What kinds of arrangements are plans for purposes of Title I of ERISA?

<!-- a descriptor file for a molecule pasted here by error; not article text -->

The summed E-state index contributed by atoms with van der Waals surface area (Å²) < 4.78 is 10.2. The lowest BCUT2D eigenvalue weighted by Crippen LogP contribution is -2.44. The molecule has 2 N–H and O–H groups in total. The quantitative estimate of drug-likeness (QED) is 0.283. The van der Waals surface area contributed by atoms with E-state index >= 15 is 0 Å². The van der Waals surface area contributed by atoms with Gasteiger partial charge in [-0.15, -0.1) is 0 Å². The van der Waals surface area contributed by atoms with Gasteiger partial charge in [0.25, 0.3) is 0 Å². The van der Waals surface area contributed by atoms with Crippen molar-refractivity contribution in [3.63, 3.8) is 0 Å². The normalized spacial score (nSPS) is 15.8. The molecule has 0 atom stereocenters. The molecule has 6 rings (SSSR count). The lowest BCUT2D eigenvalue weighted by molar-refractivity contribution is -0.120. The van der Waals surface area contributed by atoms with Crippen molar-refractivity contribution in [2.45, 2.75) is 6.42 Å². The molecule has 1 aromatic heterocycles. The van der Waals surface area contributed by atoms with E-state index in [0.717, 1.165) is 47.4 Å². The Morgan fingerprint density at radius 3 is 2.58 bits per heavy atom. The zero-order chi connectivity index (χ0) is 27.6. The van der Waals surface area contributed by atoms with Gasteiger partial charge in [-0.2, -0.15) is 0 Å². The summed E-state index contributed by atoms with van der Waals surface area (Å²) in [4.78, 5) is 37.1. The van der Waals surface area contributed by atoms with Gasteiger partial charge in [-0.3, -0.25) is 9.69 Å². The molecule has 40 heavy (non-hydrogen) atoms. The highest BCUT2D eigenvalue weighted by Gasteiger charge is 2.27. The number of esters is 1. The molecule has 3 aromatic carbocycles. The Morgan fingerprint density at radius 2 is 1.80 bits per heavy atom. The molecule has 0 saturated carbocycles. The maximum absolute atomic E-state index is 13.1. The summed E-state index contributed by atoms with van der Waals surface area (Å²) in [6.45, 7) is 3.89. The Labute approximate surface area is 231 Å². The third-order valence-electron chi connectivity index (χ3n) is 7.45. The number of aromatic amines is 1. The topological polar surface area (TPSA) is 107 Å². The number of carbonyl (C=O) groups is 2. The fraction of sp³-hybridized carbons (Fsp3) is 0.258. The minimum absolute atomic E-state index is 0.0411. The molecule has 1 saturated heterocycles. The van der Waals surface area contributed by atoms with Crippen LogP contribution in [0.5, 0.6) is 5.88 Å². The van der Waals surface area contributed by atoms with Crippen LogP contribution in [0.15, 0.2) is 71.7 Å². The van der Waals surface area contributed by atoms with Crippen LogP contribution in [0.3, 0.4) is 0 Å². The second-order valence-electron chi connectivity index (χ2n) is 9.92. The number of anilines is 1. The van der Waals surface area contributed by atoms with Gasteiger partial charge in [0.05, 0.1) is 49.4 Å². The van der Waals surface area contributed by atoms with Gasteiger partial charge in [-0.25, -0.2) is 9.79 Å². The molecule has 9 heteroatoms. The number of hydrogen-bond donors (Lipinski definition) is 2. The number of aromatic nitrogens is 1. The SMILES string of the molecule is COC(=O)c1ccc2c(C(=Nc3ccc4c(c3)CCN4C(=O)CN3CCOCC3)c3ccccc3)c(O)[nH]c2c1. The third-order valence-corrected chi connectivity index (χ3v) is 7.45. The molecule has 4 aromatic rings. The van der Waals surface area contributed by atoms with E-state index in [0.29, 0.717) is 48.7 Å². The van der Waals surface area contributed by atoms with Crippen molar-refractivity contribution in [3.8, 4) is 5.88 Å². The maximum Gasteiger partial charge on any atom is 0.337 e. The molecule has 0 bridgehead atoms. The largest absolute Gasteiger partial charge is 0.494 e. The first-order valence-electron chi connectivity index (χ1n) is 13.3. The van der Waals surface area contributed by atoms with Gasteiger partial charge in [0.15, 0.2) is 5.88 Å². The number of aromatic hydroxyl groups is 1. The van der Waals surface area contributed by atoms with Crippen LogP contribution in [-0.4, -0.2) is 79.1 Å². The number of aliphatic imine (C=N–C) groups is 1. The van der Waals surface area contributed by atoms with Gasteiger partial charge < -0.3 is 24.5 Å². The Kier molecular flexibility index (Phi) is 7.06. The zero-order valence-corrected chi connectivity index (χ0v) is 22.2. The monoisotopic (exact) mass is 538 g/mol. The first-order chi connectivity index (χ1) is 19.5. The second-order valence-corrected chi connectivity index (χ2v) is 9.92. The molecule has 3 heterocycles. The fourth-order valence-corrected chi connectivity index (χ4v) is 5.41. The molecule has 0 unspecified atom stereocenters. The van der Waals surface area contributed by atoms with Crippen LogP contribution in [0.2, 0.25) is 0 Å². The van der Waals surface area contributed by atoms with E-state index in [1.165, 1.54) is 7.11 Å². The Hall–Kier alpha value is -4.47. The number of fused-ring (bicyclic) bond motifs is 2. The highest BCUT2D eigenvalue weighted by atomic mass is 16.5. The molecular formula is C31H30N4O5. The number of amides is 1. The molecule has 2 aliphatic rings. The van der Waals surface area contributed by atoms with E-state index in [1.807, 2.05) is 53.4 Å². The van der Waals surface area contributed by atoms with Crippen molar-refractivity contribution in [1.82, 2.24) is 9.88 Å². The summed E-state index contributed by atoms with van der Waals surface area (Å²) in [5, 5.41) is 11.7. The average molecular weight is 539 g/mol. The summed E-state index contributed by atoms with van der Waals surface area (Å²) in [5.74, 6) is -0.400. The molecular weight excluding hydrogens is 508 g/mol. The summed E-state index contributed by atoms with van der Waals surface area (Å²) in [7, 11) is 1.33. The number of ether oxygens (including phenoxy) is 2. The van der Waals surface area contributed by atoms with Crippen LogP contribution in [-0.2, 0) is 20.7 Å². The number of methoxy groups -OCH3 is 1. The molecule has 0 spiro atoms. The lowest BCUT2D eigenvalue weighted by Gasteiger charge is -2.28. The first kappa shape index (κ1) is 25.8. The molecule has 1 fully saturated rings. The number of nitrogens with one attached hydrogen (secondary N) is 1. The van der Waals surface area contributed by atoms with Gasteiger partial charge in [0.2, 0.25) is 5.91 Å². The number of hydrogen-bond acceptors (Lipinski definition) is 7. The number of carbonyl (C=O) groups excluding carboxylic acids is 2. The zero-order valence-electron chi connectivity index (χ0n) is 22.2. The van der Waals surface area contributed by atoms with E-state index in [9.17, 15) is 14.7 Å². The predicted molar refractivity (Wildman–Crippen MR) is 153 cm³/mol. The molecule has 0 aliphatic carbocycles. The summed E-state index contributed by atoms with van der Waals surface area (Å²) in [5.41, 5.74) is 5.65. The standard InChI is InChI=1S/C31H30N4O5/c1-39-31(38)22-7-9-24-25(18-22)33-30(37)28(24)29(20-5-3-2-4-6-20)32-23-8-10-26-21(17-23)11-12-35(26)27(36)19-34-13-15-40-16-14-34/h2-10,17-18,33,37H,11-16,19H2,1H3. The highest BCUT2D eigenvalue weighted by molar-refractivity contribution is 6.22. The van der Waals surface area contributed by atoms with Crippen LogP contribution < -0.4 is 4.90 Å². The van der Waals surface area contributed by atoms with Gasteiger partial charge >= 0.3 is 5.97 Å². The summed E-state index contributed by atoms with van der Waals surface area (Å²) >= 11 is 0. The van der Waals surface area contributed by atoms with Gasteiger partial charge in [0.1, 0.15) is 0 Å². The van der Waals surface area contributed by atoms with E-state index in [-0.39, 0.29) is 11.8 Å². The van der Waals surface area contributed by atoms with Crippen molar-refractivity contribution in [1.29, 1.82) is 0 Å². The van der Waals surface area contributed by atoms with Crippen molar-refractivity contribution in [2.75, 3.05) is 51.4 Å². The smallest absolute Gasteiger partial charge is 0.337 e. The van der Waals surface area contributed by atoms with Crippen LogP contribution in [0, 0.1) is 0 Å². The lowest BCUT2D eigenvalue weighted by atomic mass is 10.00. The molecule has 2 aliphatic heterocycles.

To be an employee pension benefit plan covered by Title I of ERISA, an arrangement must be a plan. Neither Title I nor its regulations define "plan." Nonetheless, for purposes of Title I of ERISA, a plan exists if a reasonable person could ascertain from the surrounding circumstances the existence of intended benefits, intended beneficiaries, a source of financing, and a procedure for receiving benefits. [Donovan v Dillingham, 688 F 2d 1367 (11th Cir 1982)] It is not always necessary to show all of those elements. One court held that a contract providing severance benefits was an ERISA plan even though the contract did not specify a source of funding. [Purser v Enron Corp, 10 EBC (BNA) 1561 (WD Pa 1988)] In determining whether an ERISA plan exists, the courts have generally refused to conclude that an ERISA plan does not exist because ERISA procedural requirements were not adhered to. [Purser v Enron Corp, 10 EBC (BNA) 1561 (WD Pa 1988)] One court has held that oral statements that an employee could expect a substantial pension on retirement were not sufficient to constitute a plan for ERISA purposes. [Harris v Arkansas Book Co, 794 F 2d 358 (8th Cir 1986)] Where an oral understanding met the requirements set out in {I}Donovan v. Dillingham{M}, however, the courts have found that there was a plan. [See, e.g., Hollingshead v Burford Equip Co, 747 F Supp 1421 (MD Ala 1990) (the intended benefits, the beneficiaries, and source of funding were clear)] Individual employment contracts have been found not to be ERISA plans. [Jervis v Elerding, 504 F Supp 606 (CD Cal 1980)] Yet the Eleventh Circuit has concluded that a letter from an employer to a single employee promising retirement benefits was a plan covered by ERISA. [Williams v Wright, 927 F 2d 1540 (11th Cir 1991)]